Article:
If you can understand your own initial response, then you can start addressing it. But, if you fail to train recruiters to understand what these biases are, you're going to be more susceptible to them when you're interviewing people. If you can address them, the next challenge is to ask yourself, what processes can you put in place so that you’re mining these out as standard?

[Kate Daniels] I wonder whether it’s about relationships as much as it is about success stories. We’ve all got slides with success stories on. But actually, when you sit down and form a personal relationship with somebody, does that break the pathway down quicker? The optimist in me says yes. The pessimist in me brings up the issue of women-in-tech. We were talking about this issue when I was in my 20s. The dial has not fully moved. There’s not a lack of awareness of the issue, and I don’t know a single man that I’ve worked with who believes women aren’t as good as men at their jobs. Yet, here we are.

In in my farming life, I have very strong opinions and beliefs about what's wrong with our food system, but I don't think I can change our food system on a global level. What I do is connect locally, and I influence it on a local level. I think that's what we have to do here.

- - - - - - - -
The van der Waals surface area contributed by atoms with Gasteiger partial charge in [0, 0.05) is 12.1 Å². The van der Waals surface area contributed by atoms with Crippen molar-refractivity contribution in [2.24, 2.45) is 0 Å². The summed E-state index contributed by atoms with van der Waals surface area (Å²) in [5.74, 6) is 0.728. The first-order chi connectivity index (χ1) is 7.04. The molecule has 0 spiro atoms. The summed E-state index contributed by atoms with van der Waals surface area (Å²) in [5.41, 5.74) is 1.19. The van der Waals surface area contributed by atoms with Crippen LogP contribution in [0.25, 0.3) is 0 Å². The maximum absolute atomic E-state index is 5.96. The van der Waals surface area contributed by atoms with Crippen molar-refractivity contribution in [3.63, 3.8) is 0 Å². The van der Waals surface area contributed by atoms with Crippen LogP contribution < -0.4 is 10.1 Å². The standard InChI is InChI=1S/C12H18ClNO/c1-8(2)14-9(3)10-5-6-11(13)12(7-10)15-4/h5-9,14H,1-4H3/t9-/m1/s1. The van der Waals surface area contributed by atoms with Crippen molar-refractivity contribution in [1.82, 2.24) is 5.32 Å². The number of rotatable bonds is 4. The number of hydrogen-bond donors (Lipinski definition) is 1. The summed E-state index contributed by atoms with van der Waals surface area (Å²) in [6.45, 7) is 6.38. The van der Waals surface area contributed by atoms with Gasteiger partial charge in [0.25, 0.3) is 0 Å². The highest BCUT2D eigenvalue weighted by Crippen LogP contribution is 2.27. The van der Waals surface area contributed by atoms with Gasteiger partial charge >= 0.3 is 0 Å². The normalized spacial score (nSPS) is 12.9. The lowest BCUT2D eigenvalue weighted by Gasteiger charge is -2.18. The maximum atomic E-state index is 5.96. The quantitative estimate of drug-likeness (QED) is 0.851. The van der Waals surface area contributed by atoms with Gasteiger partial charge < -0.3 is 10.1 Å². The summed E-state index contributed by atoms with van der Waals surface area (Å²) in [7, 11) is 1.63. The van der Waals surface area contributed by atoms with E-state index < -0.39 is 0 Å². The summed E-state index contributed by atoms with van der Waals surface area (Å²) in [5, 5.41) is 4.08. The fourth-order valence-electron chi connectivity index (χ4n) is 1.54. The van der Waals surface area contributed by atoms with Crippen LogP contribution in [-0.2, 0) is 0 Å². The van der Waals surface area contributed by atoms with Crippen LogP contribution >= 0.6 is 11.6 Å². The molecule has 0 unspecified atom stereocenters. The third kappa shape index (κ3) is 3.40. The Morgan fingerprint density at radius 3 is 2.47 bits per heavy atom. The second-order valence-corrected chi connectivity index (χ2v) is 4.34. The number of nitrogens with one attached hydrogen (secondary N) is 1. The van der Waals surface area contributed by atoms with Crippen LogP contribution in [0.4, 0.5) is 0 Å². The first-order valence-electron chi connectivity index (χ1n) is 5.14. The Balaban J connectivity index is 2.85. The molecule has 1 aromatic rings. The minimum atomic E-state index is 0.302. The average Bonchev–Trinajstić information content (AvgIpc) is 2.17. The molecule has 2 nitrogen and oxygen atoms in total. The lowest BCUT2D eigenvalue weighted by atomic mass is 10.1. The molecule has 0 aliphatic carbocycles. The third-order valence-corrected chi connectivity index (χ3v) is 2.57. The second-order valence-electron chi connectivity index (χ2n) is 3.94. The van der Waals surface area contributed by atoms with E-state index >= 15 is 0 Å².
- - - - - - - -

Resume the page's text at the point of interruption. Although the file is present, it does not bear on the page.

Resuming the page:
When we’re assessing candidates for a new role, what are the other sorts of tools that we have at our disposal to make sure that we’re catering to the needs of all applicants, irrespective of whether they have a disclosed or a non-disclosed difference?

[Chris Quickfall] One of the things that we've seen employers doing a lot more is giving questions out before the interview. The concern has always been that if you do that, the interviewee is going to take them away, do lots of research and find the best answers to the questions. So what? If you hire them, that’s a pattern you’re going to want them to repeat in their job.

We used to believe that around 70% of people in society think in a very similar way; one standard deviation from the mean. We now know that it’s actually closer to 10% of people that fit that one standard deviation. So, we’re far more diverse than we ever realised.